Jehovah had foretold all this to Abraham, ― the gradual growth of the nation, and the time it would take for them to return to the promised land to take possession of it. "And he began to say to Abram: 'You may know for sure that your seed will become an alien resident in a land not theirs, and they will have to serve them, and these will certainly afflict them for four hundred years. But the nation that they will serve I am judging, and after that they will go out with many goods.'" Genesis 15:13-16.

With the passing of the four hundred years, Jacob's original family of seventy members that went into Egypt had by now grown into a nation of over 600,000 male adults.* (Gen. 46:27; Ex. 12:37) The labor pains that precede the imminent birth of a child indicated that the time had now drawn near for the birth of Israel, God's "son," his "firstborn." Jehovah had chosen Moses as the deliverer of his people, and so he sent him to Pharaoh, with these instructions: "And you must say to Pharaoh, 'This is what Jehovah has said: "Israel is my son, my firstborn. And I say to you: Send my son away that he may serve me. But should you refuse to send him away, here I am killing your son, your firstborn."'" (Ex. 4:22,23)

  * According to Insight on the Scriptures, there may have been more than three million that left Egypt. For details see Insight on the Scriptures, Vol. 1, page 778-9.

Of course, Pharaoh refused to release his slaves. It took ten plagues from God upon Egypt, the last resulting in the death of every firstborn among the Egyptians including Pharaoh's own house, before Pharaoh finally consented to sent the people away. But even then, Pharaoh had a change of heart and chased after them with his military force, which resulted in their destruction in the Red Sea. It was indeed proving to be a painful delivery. (Isa. 66:8) The vast crowd safely passed through the Red Sea, the waters of which God had parted, as they continued marching through the dry and hot wilderness for many months to the place God had chosen for their place of birth, Mount Sinai. (Exodus 16:1-3, 8; 17:2-3; 19:1-6) There, in the year 1513 B.C.E., Israel―God's "son", his "firstborn" ―was born when they entered into the covenant with Jehovah, with Moses as the mediator, amidst a spectacular display of God's presence and power. (Exodus 19:10-20)

God promised them: "And now if you will strictly obey my voice and will indeed keep my covenant, then you will certainly become my special property out of all [other] peoples, because the whole earth belongs to me. And you yourselves will become to me a kingdom of priests and a holy nation." (Exodus 19:5,6) As God's people, the nation of Israel was especially blessed, for if they would prove faithful to God's covenant, Jehovah would choose exclusively from among them the full number of those he foreordained to rule as kings and priests in his future kingdom of his Son, by means of which blessings would come to "all the nations of the earth," as God had stated in the covenant he had made with Abraham. But all these details remained a "sacred secret" until God's appointed time for their fulfillment. (Romans 16:25,26; Ephesians 1:4-5; Colossians 1:26-27; Revelation 20:6)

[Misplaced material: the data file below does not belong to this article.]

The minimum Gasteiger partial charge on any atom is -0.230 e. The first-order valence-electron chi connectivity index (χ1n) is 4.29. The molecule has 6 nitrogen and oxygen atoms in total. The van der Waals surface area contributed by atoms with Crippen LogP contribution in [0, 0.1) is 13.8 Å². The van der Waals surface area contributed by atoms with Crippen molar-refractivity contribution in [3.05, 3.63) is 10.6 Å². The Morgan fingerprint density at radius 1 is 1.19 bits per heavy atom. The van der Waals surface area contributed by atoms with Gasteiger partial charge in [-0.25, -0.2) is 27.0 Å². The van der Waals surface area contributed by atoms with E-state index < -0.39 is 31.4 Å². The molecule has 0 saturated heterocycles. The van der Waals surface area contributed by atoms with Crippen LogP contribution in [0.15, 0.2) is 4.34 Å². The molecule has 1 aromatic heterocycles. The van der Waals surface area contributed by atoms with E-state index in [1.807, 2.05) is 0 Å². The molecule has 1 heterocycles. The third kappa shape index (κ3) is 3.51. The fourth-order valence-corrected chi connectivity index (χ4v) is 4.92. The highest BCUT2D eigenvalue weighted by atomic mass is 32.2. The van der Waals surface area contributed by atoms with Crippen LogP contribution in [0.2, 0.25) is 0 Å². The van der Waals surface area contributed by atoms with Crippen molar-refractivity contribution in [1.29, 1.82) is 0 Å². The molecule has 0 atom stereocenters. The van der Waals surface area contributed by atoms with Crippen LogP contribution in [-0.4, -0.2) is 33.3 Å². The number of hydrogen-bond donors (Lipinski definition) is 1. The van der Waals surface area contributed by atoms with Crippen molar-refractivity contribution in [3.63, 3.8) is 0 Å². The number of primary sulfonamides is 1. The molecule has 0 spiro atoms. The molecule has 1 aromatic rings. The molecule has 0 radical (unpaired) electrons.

The "People that is to be Born"

"They shall come, and shall declare his righteousness unto a people that shall be born, that he hath done this." ― Psalm 22:31, BRG.

The covenant God made with Abraham's seed at Mount Sinai would prove to be the means by which God would bring blessings to all mankind; undoing the damage caused by Adam's transgression in the Garden of Eden, and to "break up the works of the Devil". (Gen. 3:15; 1 John 3:8) For that reason the time would come when that covenant would be replaced by a new and better covenant, once the old covenant had accomplished its purpose. (Galatians 3:24-29) Therefore, Jeremiah prophesied:

   “'Look! There are days coming,' is the utterance of Jehovah, 'and I will conclude with the house of Israel and with the house of Judah a new covenant; 32 not one like the covenant that I concluded with their forefathers in the day of my taking hold of their hand to bring them forth out of the land of Egypt, ‘which covenant of mine they themselves broke, although I myself had husbandly ownership of them,’ is the utterance of Jehovah.”